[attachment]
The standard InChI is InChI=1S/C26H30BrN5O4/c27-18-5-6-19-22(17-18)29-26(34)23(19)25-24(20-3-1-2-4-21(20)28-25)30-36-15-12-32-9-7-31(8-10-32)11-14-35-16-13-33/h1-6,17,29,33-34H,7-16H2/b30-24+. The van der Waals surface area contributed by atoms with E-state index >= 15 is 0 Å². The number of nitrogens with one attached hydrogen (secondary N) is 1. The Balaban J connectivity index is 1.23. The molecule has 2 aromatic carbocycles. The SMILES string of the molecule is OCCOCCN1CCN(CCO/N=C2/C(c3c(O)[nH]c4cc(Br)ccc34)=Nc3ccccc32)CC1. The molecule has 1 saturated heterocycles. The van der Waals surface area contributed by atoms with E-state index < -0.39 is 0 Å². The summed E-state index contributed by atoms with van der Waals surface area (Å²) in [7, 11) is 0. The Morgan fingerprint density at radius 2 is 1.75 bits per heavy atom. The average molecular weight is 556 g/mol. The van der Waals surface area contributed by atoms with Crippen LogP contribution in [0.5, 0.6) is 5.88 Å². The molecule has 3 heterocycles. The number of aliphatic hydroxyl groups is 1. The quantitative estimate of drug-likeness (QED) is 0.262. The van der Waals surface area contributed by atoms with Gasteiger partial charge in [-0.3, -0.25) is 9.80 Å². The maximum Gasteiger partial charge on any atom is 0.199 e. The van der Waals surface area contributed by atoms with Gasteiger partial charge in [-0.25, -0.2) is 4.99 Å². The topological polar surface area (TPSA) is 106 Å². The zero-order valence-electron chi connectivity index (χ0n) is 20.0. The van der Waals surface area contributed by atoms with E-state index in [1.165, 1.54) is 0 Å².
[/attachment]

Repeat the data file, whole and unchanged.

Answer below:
The standard InChI is InChI=1S/C26H30BrN5O4/c27-18-5-6-19-22(17-18)29-26(34)23(19)25-24(20-3-1-2-4-21(20)28-25)30-36-15-12-32-9-7-31(8-10-32)11-14-35-16-13-33/h1-6,17,29,33-34H,7-16H2/b30-24+. The van der Waals surface area contributed by atoms with E-state index >= 15 is 0 Å². The number of nitrogens with one attached hydrogen (secondary N) is 1. The Balaban J connectivity index is 1.23. The molecule has 2 aromatic carbocycles. The SMILES string of the molecule is OCCOCCN1CCN(CCO/N=C2/C(c3c(O)[nH]c4cc(Br)ccc34)=Nc3ccccc32)CC1. The molecule has 1 saturated heterocycles. The van der Waals surface area contributed by atoms with E-state index < -0.39 is 0 Å². The summed E-state index contributed by atoms with van der Waals surface area (Å²) in [7, 11) is 0. The Morgan fingerprint density at radius 2 is 1.75 bits per heavy atom. The average molecular weight is 556 g/mol. The van der Waals surface area contributed by atoms with Crippen LogP contribution in [0.5, 0.6) is 5.88 Å². The molecule has 3 heterocycles. The number of aliphatic hydroxyl groups is 1. The quantitative estimate of drug-likeness (QED) is 0.262. The van der Waals surface area contributed by atoms with Gasteiger partial charge in [-0.3, -0.25) is 9.80 Å². The maximum Gasteiger partial charge on any atom is 0.199 e. The van der Waals surface area contributed by atoms with Gasteiger partial charge in [-0.25, -0.2) is 4.99 Å². The topological polar surface area (TPSA) is 106 Å². The zero-order valence-electron chi connectivity index (χ0n) is 20.0. The van der Waals surface area contributed by atoms with E-state index in [1.165, 1.54) is 0 Å².